For orchestra CEO, its all about providing access

For orchestra CEO, its all about providing access Image
For orchestra CEO, its all about providing access January 25, 2021

As CEO of the Chicago Sinfonietta, alumnus Blake-Anthony Johnson is the first African American to lead a nationally renowned orchestra and wants to reimagine what it means to be diverse, inclusive and equitable.

The majority of American orchestras are not known for diversity. Historically, they often are homologous groups on traditional symphonic instruments playing standard repertoire — mainly works by long-gone European male composers. 

In fact, only 12 percent of these musicians are people of color, according to a 2016 study by the League of American Orchestras. African American and Hispanic musicians comprise only 4.3 percent, while Asians and Pacific Islanders make up 9.1 percent.

The Chicago Sinfonietta was created in 1987 to be a catalyst for change. Whereas orchestras nationwide and abroad are currently scrambling to become more inclusive, the Sinfonietta has been inclusive for over 30 years.

Of the Sinfonietta’s 100-plus musicians, staff and board members, more than one-third are people of color. 

The Sinfonietta also often features all-but-lost compositions by diverse, lesser-known composers of color and women. They regularly commission contemporary pieces, and often include non-traditional instruments and technology in their performances.

As the Sinfonietta’s chief executive officer, alumnus Blake-Anthony Johnson (MMus ’15) is the first African American executive to lead a nationally renowned orchestra.

But for Johnson, the Sinfonietta’s mission of diversity, equity and inclusion means much more than having people of color to the stage.

It means diversity of thought from a having wide spectrum of individuals. It means attracting a diverse audience. It means more equitable and inclusive educational programs and community partnerships. It also means a senior leadership with female representation in positions that have historically excluded them. And whereas conductors are often white men, the Sinfonietta’s Music Director is a Taiwanese American woman.

“I think every organization and every city has different thoughts on what it means to champion equity, diversity and inclusion,” said Johnson. “I think you need to go beyond the traditional definitions and hear directly from the community in which you intend to serve.”

Johnson also is involved with several organizations aimed at helping others achieve access to a professional career in the industry. He’s a professor at Roosevelt University and a steering committee member of Chicago Musical Pathways Initiative, of which Chicago Sinfonietta is a founding partner.

“Part of what makes the Sinfonietta a 21st century orchestra is that it is very much a learning institution,” said Johnson.

Their Project Inclusion Freeman program, for example, has been providing fellowships to up-and-coming musicians, conductors and administrators for training, mentorship and preparation for a career in the field. With Johnson’s guidance, the program has been expanded to include a fellowship for composers. 

The Sinfonietta also provides comprehensive educational outreach to 32 area public elementary and high schools.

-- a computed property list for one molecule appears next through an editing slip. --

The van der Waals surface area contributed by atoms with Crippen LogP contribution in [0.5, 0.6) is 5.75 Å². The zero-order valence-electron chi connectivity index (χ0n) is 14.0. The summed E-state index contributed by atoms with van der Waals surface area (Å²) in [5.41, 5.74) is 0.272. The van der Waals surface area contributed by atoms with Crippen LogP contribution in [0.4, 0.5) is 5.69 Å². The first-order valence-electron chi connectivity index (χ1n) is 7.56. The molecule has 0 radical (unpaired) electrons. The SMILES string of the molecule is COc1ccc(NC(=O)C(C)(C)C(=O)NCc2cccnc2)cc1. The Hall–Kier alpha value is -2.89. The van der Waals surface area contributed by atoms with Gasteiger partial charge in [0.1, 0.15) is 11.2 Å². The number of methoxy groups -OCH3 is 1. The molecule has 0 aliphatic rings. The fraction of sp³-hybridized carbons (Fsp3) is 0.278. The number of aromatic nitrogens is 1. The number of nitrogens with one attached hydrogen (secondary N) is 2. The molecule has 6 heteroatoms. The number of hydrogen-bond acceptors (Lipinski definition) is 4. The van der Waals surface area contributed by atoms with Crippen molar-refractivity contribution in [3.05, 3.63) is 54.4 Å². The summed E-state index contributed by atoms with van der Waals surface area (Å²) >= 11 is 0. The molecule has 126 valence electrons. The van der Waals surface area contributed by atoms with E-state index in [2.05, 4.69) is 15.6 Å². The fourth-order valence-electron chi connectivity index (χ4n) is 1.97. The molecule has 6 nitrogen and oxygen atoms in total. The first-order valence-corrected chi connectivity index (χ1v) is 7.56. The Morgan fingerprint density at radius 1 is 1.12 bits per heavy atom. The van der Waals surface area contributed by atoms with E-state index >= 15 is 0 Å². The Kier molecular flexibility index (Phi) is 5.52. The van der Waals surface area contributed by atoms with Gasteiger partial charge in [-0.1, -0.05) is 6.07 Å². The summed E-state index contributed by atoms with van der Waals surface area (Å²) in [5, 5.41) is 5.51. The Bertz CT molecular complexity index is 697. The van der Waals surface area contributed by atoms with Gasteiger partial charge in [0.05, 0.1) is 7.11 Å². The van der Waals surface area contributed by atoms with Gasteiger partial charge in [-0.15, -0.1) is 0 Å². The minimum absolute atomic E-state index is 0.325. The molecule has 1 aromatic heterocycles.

“It’s important for students to be taught the values of diversity, equity and inclusion in their early development. I think it opens their mind up to what is possible and redefines what’s accessible for them,” said Johnson.

“I fell in love with music in general because it gave me all this access to the world. So one of the reasons why I really love the work I do now is  because I get to use art to increase people’s understanding of themselves and access to others. When you look at historically marginalized or overlooked populations in the States, it’s because they usually lack access, whether that be access to education or music education or just the arts in general. 

“With the Chicago Sinfonietta, that’s very much in the DNA. Access has been at the forefront of the organization’s priorities since its inception. It’s why I’m so passionate about our work.”

Self-taught until the age of 18, Johnson’s career as a professional cellist included touring the world with various orchestras. Always having a knack for business, Johnson held a number of roles in administration before becoming CEO of the Sinfonietta in May 2020 at the age of 29. Becoming a CEO at any age has its share of challenges; but becoming a CEO in the midst of a global pandemic is surely a trial by fire.

While many other orchestras remain at a standstill these days, when Johnson took over he immediately began overseeing the creation of a virtual concert hall so the orchestra could continue performing.

“It was a great first project to work on with our Music Director Mei-Ann Chen and our fantastic staff, musicians and board,” said Johnson.

Additionally, he created the Artist in Residence program, in which guest artists give behind-the-scenes insight into how they create their work. The inaugural installment featured Kathryn Bostic, the first female African American composer to join the Academy of Motion Picture Arts and Sciences.

“It’s really important for people to see thoughtful models of equity, diversity and inclusion. Showcasing these principles onstage is important, but it’s equally as important to practice these principles internally. Many of our milestones as an organization have been the establishment and reinforcement of supportive systems that set all Chicago Sinfonietta’s stakeholders up to for success.”